Closed to Open Adoption and a Birth Mother Meeting
November is adoption awareness month. So, far I’ve come across this great post on how to talk to 2nd graders about adoption, a newspaper article on older child adoption featuring the One Inch of Grace family, and there are always some really thoughtful posts about open multi-racial adoption over on See Theo Run.
I don’t talk about adoption much here anymore. In part because adoption and adoption-related issues are no longer first and foremost in our daily lives. We’re more likely on any given day to be dealing with teens who haven’t handed in school assignments, coping with the highs and lows of requited and unrequited love, moodiness and sulkiness, and mustering up the very best of the skills we have to parent effectively.
We deal with teen issues. The ups and downs, the hormones, the gentle directing, the active listening, the boundary setting, emotional maintenance and the coaching that comes along with launching your kids to be somewhat independent in a few short years from now.
Most of our parenting has to do with age, and our kids’ specific learning and behavioural needs. Very little of our lives are directly related to adoption any more. It’s not that adoption irrelevant. It’s just that it’s no longer the lynchpin. We grapple more with the long-term effects of why our kids needed to find an adoptive family in the first place. Our kids’ are permanently marked by the legacy of poverty and impermanence. They’ll be forever shaped by their childhood experiences.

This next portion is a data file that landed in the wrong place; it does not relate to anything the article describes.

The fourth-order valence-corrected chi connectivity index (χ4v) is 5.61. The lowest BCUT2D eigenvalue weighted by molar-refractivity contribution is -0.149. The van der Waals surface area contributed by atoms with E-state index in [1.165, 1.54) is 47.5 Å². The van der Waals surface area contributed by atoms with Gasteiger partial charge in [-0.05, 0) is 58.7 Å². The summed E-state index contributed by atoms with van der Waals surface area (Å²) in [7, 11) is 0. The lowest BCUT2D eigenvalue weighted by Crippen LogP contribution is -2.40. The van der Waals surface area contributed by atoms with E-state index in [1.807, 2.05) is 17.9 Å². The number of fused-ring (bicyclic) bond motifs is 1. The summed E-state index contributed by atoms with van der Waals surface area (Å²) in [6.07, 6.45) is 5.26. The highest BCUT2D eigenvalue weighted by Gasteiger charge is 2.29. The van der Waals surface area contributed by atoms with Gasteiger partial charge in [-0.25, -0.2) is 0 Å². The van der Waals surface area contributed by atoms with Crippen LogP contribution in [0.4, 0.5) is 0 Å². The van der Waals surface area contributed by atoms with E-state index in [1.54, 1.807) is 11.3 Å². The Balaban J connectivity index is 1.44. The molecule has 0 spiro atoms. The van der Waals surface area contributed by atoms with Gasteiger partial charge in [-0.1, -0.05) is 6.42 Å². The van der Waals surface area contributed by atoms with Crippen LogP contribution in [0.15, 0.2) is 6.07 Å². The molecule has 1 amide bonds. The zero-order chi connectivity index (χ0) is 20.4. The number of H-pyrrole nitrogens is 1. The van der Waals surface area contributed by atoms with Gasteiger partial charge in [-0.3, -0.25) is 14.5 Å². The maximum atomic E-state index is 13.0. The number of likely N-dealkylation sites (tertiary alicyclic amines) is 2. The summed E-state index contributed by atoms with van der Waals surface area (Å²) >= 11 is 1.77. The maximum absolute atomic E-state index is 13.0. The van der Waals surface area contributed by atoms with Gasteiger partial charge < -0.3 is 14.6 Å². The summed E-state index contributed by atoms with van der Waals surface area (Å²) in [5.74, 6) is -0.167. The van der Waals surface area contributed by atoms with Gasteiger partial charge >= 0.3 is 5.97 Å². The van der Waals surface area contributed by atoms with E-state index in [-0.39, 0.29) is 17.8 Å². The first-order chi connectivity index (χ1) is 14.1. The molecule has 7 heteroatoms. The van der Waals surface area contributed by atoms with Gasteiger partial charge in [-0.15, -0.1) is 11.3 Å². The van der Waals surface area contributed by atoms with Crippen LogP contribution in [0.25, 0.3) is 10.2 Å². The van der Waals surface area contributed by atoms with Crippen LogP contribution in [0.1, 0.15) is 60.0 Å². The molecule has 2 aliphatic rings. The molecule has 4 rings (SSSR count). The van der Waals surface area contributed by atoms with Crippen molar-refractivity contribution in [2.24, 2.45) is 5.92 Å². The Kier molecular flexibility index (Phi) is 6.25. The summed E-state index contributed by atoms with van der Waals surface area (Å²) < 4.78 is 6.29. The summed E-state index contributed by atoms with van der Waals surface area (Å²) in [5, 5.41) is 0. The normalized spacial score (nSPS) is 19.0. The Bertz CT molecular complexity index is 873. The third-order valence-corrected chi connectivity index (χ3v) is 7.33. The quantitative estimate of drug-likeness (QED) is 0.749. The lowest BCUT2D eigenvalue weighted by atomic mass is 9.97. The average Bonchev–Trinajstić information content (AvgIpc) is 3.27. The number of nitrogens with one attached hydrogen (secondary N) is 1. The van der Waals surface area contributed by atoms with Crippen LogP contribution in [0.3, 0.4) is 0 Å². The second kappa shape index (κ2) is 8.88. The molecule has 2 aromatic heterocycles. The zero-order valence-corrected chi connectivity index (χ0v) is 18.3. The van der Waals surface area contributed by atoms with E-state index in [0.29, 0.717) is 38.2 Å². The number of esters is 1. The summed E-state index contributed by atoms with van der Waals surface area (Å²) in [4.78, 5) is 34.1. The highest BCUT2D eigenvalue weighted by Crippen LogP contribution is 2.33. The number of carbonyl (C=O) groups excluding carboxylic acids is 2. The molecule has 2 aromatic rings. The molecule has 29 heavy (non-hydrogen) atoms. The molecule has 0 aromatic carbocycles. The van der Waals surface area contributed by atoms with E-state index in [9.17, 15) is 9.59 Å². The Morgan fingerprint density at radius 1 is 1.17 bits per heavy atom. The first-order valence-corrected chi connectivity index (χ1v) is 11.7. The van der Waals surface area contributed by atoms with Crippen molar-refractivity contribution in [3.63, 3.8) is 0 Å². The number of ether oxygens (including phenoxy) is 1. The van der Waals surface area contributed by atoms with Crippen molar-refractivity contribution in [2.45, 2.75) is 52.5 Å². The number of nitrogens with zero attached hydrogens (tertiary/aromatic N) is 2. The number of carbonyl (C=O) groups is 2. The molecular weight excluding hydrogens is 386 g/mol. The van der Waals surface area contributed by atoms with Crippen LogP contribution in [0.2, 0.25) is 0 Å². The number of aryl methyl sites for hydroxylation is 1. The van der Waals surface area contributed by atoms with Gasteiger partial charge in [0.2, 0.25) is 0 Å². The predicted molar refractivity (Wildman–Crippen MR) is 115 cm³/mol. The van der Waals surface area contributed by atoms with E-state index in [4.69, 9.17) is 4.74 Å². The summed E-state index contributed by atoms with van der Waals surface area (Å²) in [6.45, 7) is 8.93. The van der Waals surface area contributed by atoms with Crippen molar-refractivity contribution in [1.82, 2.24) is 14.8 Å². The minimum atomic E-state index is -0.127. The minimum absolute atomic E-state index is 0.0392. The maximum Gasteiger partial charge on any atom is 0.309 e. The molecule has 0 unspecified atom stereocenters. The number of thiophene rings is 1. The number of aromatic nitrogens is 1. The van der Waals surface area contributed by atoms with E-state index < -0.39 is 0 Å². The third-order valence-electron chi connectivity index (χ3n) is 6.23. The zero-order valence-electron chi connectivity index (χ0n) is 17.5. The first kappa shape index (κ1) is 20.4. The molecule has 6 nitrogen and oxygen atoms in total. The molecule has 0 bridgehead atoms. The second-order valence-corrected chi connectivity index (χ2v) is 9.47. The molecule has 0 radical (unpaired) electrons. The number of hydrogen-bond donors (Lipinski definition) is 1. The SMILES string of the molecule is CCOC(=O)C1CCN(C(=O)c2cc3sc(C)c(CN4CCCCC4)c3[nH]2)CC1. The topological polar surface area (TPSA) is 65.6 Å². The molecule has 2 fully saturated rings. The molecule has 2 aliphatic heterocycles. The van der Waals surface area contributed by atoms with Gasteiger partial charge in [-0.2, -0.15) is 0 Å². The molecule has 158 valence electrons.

The other reason why I don’t often write about adoption is because it’s no longer my story to tell. I’m hesitant to speak of anything that isn’t directly my experience with our adoption of Bella and Bubaloo, or how adoption has shaped me.
But there is an important story to tell. Bella saw her birth mother a few weeks ago. It was the first time that she had seen her mom since parental rights were relinquished and her mother said goodbye.
While our adoption is supposed to be closed (as are all public adoptions through the province of Ontario) and any contact by way of exchanging letters and photos is supposed to be done through Children’s Aid, our adoption was a little different.
As our kids were older when our adoption was finalized, no amount of redaction could keep us from finding out the name of their mom and all of their relatives. While we never saw names in print, the kids could clearly tell us stories about all their aunts, uncles and cousins. And of course, their mom.
We felt it was important to our kids to take whatever last name they wanted when they were adopted. We wanted them to have full agency in a decision that would shape their identity as they had very little say throughout their lives. And, they were 9 and 11 at the time. It was important to honour their voices. They chose to keep the last names they were given at birth (both of which happened to be different as they have different fathers) and then they added my surname into the mix. The end result is that every member of our household, even the dog, has at least one commonly shared surname.
The unanticipated outcome of this naming is that the kids were very easy to find. And their mom found us on the internet a year after we had adopted the kids. We had registered for a local fundraising event where their first and last names were public on an online fundraising platform. She reached out and we reached out back. Overnight our adoption transitioned from closed to open.
At first we asked that she not contact the kids as they weren’t ready to hear from her. They were still settling in here, still angry and confused and we didn’t want to add anything else into the mix. We were pretty unsettled by her reappearance. Not telling the kids that we knew where their mother was and that we knew how to contact her was one of the hardest white lies I’ve ever had to keep.